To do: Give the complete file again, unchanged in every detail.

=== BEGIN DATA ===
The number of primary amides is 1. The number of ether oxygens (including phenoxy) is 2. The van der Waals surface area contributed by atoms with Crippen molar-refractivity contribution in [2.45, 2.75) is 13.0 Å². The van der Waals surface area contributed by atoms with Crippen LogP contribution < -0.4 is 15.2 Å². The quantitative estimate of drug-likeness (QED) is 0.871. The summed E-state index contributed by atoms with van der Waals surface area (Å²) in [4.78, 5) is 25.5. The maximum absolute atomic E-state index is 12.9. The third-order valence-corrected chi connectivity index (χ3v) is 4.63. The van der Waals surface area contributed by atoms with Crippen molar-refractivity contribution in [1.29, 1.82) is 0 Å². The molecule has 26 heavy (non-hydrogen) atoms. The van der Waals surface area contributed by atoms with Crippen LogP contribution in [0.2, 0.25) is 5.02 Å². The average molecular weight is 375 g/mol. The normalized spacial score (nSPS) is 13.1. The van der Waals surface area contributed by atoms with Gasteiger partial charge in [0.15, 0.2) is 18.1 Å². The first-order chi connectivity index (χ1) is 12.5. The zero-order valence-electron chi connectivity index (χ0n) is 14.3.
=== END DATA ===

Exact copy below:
The number of primary amides is 1. The number of ether oxygens (including phenoxy) is 2. The van der Waals surface area contributed by atoms with Crippen molar-refractivity contribution in [2.45, 2.75) is 13.0 Å². The van der Waals surface area contributed by atoms with Crippen LogP contribution < -0.4 is 15.2 Å². The quantitative estimate of drug-likeness (QED) is 0.871. The summed E-state index contributed by atoms with van der Waals surface area (Å²) in [4.78, 5) is 25.5. The maximum absolute atomic E-state index is 12.9. The third-order valence-corrected chi connectivity index (χ3v) is 4.63. The van der Waals surface area contributed by atoms with Crippen molar-refractivity contribution in [1.29, 1.82) is 0 Å². The molecule has 26 heavy (non-hydrogen) atoms. The van der Waals surface area contributed by atoms with Crippen LogP contribution in [0.2, 0.25) is 5.02 Å². The average molecular weight is 375 g/mol. The normalized spacial score (nSPS) is 13.1. The van der Waals surface area contributed by atoms with Gasteiger partial charge in [0.15, 0.2) is 18.1 Å². The first-order chi connectivity index (χ1) is 12.5. The zero-order valence-electron chi connectivity index (χ0n) is 14.3.